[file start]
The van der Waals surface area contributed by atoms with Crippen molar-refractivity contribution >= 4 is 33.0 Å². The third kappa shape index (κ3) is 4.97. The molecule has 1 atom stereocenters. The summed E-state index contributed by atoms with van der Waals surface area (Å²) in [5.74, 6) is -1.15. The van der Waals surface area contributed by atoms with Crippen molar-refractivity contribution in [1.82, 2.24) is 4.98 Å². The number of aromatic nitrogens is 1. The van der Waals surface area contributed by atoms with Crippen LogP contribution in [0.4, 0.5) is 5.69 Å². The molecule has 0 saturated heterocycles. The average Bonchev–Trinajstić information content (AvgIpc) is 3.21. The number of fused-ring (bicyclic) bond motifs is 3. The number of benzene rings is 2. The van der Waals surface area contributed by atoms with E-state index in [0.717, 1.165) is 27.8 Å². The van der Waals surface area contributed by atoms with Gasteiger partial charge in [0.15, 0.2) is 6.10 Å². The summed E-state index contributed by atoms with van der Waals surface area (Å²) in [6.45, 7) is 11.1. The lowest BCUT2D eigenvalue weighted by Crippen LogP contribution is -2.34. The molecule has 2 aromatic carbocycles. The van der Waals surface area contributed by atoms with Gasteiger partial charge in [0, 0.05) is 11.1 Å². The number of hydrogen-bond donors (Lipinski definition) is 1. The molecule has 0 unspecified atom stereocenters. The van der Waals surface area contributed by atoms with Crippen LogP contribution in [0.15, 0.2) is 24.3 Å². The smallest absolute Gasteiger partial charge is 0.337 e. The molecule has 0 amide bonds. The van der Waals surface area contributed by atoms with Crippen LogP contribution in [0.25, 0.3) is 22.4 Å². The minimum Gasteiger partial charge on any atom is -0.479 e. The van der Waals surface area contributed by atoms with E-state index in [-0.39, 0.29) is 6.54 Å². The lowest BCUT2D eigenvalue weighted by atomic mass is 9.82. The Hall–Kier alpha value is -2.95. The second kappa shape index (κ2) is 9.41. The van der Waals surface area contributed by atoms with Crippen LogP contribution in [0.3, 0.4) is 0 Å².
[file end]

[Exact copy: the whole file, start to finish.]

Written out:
The van der Waals surface area contributed by atoms with Crippen molar-refractivity contribution >= 4 is 33.0 Å². The third kappa shape index (κ3) is 4.97. The molecule has 1 atom stereocenters. The summed E-state index contributed by atoms with van der Waals surface area (Å²) in [5.74, 6) is -1.15. The van der Waals surface area contributed by atoms with Crippen molar-refractivity contribution in [1.82, 2.24) is 4.98 Å². The number of aromatic nitrogens is 1. The van der Waals surface area contributed by atoms with Crippen LogP contribution in [0.4, 0.5) is 5.69 Å². The molecule has 0 saturated heterocycles. The average Bonchev–Trinajstić information content (AvgIpc) is 3.21. The number of fused-ring (bicyclic) bond motifs is 3. The number of benzene rings is 2. The van der Waals surface area contributed by atoms with E-state index in [0.717, 1.165) is 27.8 Å². The van der Waals surface area contributed by atoms with Gasteiger partial charge in [0.15, 0.2) is 6.10 Å². The summed E-state index contributed by atoms with van der Waals surface area (Å²) in [6.45, 7) is 11.1. The lowest BCUT2D eigenvalue weighted by Crippen LogP contribution is -2.34. The molecule has 2 aromatic carbocycles. The van der Waals surface area contributed by atoms with Gasteiger partial charge in [0, 0.05) is 11.1 Å². The number of hydrogen-bond donors (Lipinski definition) is 1. The molecule has 0 unspecified atom stereocenters. The van der Waals surface area contributed by atoms with Crippen LogP contribution in [0.15, 0.2) is 24.3 Å². The smallest absolute Gasteiger partial charge is 0.337 e. The molecule has 0 amide bonds. The van der Waals surface area contributed by atoms with Crippen LogP contribution in [0.25, 0.3) is 22.4 Å². The minimum Gasteiger partial charge on any atom is -0.479 e. The van der Waals surface area contributed by atoms with E-state index in [-0.39, 0.29) is 6.54 Å². The lowest BCUT2D eigenvalue weighted by atomic mass is 9.82. The Hall–Kier alpha value is -2.95. The second kappa shape index (κ2) is 9.41. The van der Waals surface area contributed by atoms with Crippen LogP contribution in [0.3, 0.4) is 0 Å².